Monday, June 16, 2008

Apologies in Advance

(with additional apologies to Steve Martin and Eric Hoffer)

[The following post is a result of an admixture of cranberry juice, vodka, and blogging. It won’t happen again.]

THE CRUEL BOOK

Anna knew she needed a new book today, and Carlo had tried to help as she browsed every shelf in the store.

Carlo spoke wearily, "Well, that's it. That’s every book in the place."

"Oh, you must have one more book…."

"No, not one more…. Well, we have: the cruel book. But no one would want to read—"

"Yes, let me see the cruel book."

"No, you don't understand, you see, the cruel book is—"

"Get it."

Carlo disappeared into the back room for a moment, and then reappeared carrying a black leather-bound book with gilt page edges. But this was not an ordinary black leather-bound book with gilt page edges; this one contained Scripture.

It spoke of Original Sin, fallen nature, and redemption. It appealed to feelings of uncertainty and insecurity, and tried not to convince with intelligibility but to convert through blind faith, amplifying in the poor, the misfit and the thwarted a sense of frustration and a desire to be rid of an unwanted and flawed self. It spoke of a new, reborn self, offered an imaginary friend as help-mate, and encouraged absorption into a collective, meek, obedient whole with the promise of a glorious, posthumous future. It created a fact proof screen between the faithful and the realities of the world and claimed that the ultimate and absolute truth is already embodied in its doctrine, that there can be no truth or certitude outside of it, and that conclusions drawn from personal experience or observation are therefore not to be trusted. Thusly, it insulated the faithful from logic, reason, and common sense, subjugating their self-confidence, self-reliance, and personal freedom to the authority of its doctrine.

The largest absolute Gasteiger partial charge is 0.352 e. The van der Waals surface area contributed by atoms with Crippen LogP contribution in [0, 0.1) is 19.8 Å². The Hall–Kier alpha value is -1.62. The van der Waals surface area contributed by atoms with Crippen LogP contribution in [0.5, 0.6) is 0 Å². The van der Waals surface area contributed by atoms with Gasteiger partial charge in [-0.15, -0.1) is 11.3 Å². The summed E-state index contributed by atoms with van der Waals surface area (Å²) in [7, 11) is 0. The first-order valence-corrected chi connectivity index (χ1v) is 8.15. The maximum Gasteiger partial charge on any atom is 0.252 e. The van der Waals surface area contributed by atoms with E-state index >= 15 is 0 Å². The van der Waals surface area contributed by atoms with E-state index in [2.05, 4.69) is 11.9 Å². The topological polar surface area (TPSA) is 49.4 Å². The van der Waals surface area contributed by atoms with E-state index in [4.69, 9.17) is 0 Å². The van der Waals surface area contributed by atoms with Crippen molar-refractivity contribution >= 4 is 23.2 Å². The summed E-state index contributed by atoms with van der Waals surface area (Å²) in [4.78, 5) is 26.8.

Carlo spoke hesitantly, "You must understand.... It's not fit for rational minds…."

"Let me read it."

"But….”

"Let me read it."

Carlo knew all arguments were useless. He placed the book into Anna's hands.

Anna opened the book to a random page, and fell silent.

Minutes later, Anna turned to Carlo and, with tears in her eyes, exclaimed:

“My God, I am a pathetic sinner! But this book… this book can show me the way!”

She paid Carlo and shuffled humbly out of the store into the street.

Later that day, Carlo was overheard saying to a new customer, "Well, that's it. That’s every book in the place. Unless, of course, you'd like to see: the cruel book."